That period was expected to run from the issuance of the EPA's Technical Assessment Report, which was released last July, through April 2018.
Instead, based on the copious evidence in the Report, the agency finalized the rules less than a month before Obama left office.
It will take a lengthy process, based on factual evidence, to overturn that report's conclusion that automakers have met the standards to date at lower cost and using less expensive electrification than projected, and will be able to do so through 2025.
The deeper worry, then, should not be the reopening of the comment period per se—but what changes Pruitt will make to the mission, goals, procedures, staffing, and budgets of the agency he now runs.
Because Pruitt sued the EPA more than a dozen times on behalf of Oklahoma's fossil-fuel extraction industry while he was that state's attorney general, he is widely thought to have a very good grasp of its operations and guidelines.
Changes to internal procedures at Federal agencies rarely make headlines, and most readers and viewers tune them out as boring.
But with the president and the head of the EPA denying the agency's own scientifically validated conclusions about human contributions to climate change, the real danger is not the reopening of the comment period.
The day Trump was inaugurated, in fact, the White House website eliminated all references to climate change.
Instead, a page describing the new president's "American First Energy Plan" includes the following words:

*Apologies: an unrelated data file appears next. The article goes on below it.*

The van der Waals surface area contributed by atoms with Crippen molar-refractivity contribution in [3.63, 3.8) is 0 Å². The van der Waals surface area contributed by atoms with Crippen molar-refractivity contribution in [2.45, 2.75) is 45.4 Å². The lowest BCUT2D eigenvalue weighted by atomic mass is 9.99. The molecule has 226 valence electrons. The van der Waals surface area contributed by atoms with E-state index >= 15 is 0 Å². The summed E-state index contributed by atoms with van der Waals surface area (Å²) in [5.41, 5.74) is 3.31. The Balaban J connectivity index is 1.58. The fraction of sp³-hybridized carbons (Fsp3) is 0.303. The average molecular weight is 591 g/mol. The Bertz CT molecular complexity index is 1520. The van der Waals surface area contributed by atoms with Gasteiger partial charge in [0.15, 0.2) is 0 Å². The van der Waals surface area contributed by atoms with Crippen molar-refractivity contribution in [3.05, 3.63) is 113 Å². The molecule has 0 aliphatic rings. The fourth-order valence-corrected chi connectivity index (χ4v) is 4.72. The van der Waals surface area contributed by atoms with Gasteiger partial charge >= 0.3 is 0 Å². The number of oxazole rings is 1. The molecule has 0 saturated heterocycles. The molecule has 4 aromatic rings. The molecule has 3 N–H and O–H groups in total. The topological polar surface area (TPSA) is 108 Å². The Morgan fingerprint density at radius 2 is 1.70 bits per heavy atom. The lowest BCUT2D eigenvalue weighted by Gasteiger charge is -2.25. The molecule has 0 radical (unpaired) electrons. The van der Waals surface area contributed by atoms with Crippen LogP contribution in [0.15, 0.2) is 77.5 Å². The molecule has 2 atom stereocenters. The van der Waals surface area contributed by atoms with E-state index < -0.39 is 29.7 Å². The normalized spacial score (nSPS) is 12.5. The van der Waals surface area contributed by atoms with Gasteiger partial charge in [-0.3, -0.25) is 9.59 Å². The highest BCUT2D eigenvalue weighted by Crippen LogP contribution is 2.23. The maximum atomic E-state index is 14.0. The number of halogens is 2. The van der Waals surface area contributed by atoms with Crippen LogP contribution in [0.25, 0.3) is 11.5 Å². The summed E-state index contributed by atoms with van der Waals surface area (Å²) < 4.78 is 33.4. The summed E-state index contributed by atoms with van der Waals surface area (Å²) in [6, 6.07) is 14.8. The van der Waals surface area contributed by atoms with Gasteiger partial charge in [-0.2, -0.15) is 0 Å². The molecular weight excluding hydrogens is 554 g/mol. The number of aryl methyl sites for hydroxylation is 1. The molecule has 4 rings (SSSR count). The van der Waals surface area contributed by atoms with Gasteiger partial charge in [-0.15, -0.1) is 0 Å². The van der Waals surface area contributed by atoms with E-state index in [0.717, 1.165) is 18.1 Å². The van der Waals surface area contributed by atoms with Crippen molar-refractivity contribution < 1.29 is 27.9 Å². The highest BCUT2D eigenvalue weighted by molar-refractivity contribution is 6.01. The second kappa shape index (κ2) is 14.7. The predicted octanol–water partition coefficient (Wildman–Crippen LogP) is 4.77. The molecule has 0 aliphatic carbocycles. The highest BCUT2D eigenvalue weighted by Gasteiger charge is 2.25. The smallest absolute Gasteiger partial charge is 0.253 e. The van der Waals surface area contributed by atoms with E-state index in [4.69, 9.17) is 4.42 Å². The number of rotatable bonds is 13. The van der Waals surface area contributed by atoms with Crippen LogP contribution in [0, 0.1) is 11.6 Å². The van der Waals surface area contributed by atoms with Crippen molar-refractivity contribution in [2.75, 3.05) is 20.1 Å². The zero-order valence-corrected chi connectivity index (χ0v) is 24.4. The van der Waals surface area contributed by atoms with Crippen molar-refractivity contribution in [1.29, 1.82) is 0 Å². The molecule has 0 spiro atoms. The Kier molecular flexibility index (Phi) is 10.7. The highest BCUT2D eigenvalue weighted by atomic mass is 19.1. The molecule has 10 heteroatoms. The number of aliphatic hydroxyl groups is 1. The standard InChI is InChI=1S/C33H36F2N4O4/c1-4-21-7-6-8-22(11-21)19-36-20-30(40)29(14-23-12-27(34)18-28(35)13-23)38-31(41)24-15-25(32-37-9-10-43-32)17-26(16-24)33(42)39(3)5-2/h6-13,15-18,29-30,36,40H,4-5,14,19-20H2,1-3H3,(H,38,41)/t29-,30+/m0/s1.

President Trump is committed to eliminating harmful and unnecessary policies such as the Climate Action Plan.
Oklahoma attorney general Scott Pruitt, 2014
In other words, it's what will happen inside the EPA as it eliminates programs to limit carbon emissions, rein in pollution from fossil-fuel producers, and generally work toward a more sustainable and less carbon-intensive future.
The big question will be whether—or more likely how—Pruitt goes after the EPA waivers that have allowed California to set its own, stricter emission standards since 2012.
That is likely to be the big fight, though it appears it will be only one of several likely to end up in the media and the courts over the next four years.
Note that the EPA's emission limits are often misreported as Corporate Average Fuel Economy standards, which are issued by a different agency, the NHTSA.
Starting with the 2012 emission limits, however, and at the behest of the Supreme Court, the EPA added the climate-change gas carbon dioxide to the regulated substances emitted by vehicles.
Because carbon dioxide is directly proportional to gasoline consumed, the EPA's emission limits and the NHTSA's CAFE standards had to sync up—which they have done until now.
Chrome exhaust pipe
However, the NHTSA has not yet issued final CAFE rules for the 2022-25 period covered by the EPA's finalized rules, and it's not clear when it will do so.
That is likely to be its own battle.